You’re a Good Man, Charlie Brown

Reviewer's rating

The Gatehouse is the highest theatre in London (446ft above sea level); the pub has been licenced since 1337. The building was used for meetings, as a courthouse, and a theatre opened in 1895.

Charles Schultz dreamed of being a cartoonist; his first cartoon was Snoopy, other characters followed when in 1947 a comic strip appeared called ‘Lil Folks’ in a Minnesota newspaper.  By 1950 it had become ‘Peanuts’, published in over 2,600 newspapers, read by 350 million people in 75 countries. Merchandising began in 1958 and in 1999 20,000 different products were marketed. Snoopy was based on Schultz’ black and white dog: Charlie Brown was Shultz’ real-life student. This musical appeared in 1967, and as a film in 1985. ‘Good-grief’ is the go-to expression of frustration in the Peanuts world.

There is a Snoopy Museum in California and in Tokyo!  Snoopy was the nickname of the lunar module for Apollo 10 in 1969 and Nasa floated Snoopy in space in Artemis 1 in 2022.

This is a joyous, exuberant show. Of course, we can pick holes in it. The music is not the greatest; although Beethoven is cleverly interwoven into some of the numbers. Für Elise has an interesting song woven around it; the 9th Symphony is cleverly rearranged. Where Mozart’s Alla Turca fits in, I am not sure. The diction in some of the songs needs improvement; the actors are not five-year-olds. It is an achievement to sing that badly out of tune.  Good grief! But we are adults. This is not for us. It is for children.

Abigail, aged 9 loved it because the characters always do funny things. She thinks Snoopy is hilarious when he overacts when his supper is a few minutes late. Snoopy’s tap dance routine is amazing. She likes them all going to school in a bus. Her favourite part was when Lucy asks everyone to fill in her questionnaire, and does not get the replies she wants. Abigail’s funniest part was when they couldn’t spell TEAM properly.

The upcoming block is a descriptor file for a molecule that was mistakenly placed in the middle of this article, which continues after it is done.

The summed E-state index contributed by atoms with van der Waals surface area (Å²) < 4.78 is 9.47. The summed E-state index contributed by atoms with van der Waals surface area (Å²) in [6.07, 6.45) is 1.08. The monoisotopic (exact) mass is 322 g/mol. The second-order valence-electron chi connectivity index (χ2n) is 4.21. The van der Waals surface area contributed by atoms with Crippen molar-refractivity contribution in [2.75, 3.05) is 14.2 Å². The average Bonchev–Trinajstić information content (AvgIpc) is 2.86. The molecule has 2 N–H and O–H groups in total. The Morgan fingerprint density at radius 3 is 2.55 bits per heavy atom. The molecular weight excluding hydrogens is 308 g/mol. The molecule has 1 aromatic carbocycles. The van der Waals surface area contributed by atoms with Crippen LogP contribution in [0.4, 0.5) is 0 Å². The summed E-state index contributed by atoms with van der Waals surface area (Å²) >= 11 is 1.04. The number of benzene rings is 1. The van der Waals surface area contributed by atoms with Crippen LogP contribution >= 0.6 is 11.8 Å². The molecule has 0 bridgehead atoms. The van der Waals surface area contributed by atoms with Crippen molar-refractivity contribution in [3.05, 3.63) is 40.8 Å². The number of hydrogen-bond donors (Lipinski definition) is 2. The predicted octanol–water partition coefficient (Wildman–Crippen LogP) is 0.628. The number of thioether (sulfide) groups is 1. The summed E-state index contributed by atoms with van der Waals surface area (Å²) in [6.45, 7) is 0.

Emily, aged 13 loved it because it is funny and the area is so close and intimate you can interact and become involved with the characters. She likes Snoopy’s Suppertime best. Emily likes the way all the characters are different yet all brought together in the end. The beginning says how hopeless Charlie Brown is at everything, he cannot fly a kite, or play games well, he is clumsy, he has no confidence, he is a little stupid, but forever hopeful. At the end they all say ‘You’re a Good Man Charlie Brown’, meaning that everyone is touched because he tries to make everyone happy, and that Happiness is his goal in life.

They both recommend it to their friends as a fun way to spend a day out with friends or family, and very kid friendly. They both give 5*****.

These five-year-olds already have distinctive characters.

Wearing trademark zig-zag t shirt Jordan Broatch as Charlie Brown lumbers appealingly with his loping walk, innocent grin, and faith that all will turn out well eventually.  Sally Brown his sparky sister will become a modern artist, given her penchant for coat-hanger sculpture. Linus the thumb-sucking, comfort-blanket seeking know-it-all, is the intellectual. Lucy his persistently crabby sister who wants to be a Queen, will do well in sales. Lucy loves Shroeder. Beethoven-loving Shroeder loves his piano and will become a pianist.  Snoopy will remain the loveable dog.

Oliver Sydney steals the show as Snoopy, who sometimes really feels like biting somebody, but he knows that he shouldn’t. Good grief! His tap-dance number was great fun. The cast are reasonably convincing 5-year-olds.

Ruby Boswell-Green’s vibrant sets feature Lucy’s Psychiatry booth, the yellow school bus, Shroder’s red mini-piano, and Snoopy’s doghouse.

Director Amanda Noar’s staging is full of delights, and allowing characters to interact with the audience.

If you to entertain your children over the holidays, this is a must!